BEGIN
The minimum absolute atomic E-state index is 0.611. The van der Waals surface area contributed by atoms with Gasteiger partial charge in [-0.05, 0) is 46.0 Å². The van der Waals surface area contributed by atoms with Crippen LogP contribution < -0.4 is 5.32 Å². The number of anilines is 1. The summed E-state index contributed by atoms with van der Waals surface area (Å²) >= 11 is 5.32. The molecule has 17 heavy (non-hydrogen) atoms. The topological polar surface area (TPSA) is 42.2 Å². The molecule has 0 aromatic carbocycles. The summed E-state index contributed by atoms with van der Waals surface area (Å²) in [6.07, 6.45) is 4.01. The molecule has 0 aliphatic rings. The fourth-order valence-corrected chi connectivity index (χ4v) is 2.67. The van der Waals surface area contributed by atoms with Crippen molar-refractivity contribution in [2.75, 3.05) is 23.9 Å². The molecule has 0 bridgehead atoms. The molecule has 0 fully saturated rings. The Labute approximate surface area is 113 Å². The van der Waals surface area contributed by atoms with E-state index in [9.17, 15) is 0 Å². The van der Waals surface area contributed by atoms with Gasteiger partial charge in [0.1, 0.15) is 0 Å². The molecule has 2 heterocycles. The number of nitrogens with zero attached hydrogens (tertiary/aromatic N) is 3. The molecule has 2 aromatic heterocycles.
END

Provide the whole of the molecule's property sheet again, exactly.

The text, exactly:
The minimum absolute atomic E-state index is 0.611. The van der Waals surface area contributed by atoms with Gasteiger partial charge in [-0.05, 0) is 46.0 Å². The van der Waals surface area contributed by atoms with Crippen LogP contribution < -0.4 is 5.32 Å². The number of anilines is 1. The summed E-state index contributed by atoms with van der Waals surface area (Å²) >= 11 is 5.32. The molecule has 17 heavy (non-hydrogen) atoms. The topological polar surface area (TPSA) is 42.2 Å². The molecule has 0 aromatic carbocycles. The summed E-state index contributed by atoms with van der Waals surface area (Å²) in [6.07, 6.45) is 4.01. The molecule has 0 aliphatic rings. The fourth-order valence-corrected chi connectivity index (χ4v) is 2.67. The van der Waals surface area contributed by atoms with Crippen molar-refractivity contribution in [2.75, 3.05) is 23.9 Å². The molecule has 0 bridgehead atoms. The molecule has 0 fully saturated rings. The Labute approximate surface area is 113 Å². The van der Waals surface area contributed by atoms with E-state index in [9.17, 15) is 0 Å². The van der Waals surface area contributed by atoms with Gasteiger partial charge in [0.1, 0.15) is 0 Å². The molecule has 2 heterocycles. The number of nitrogens with zero attached hydrogens (tertiary/aromatic N) is 3. The molecule has 2 aromatic heterocycles.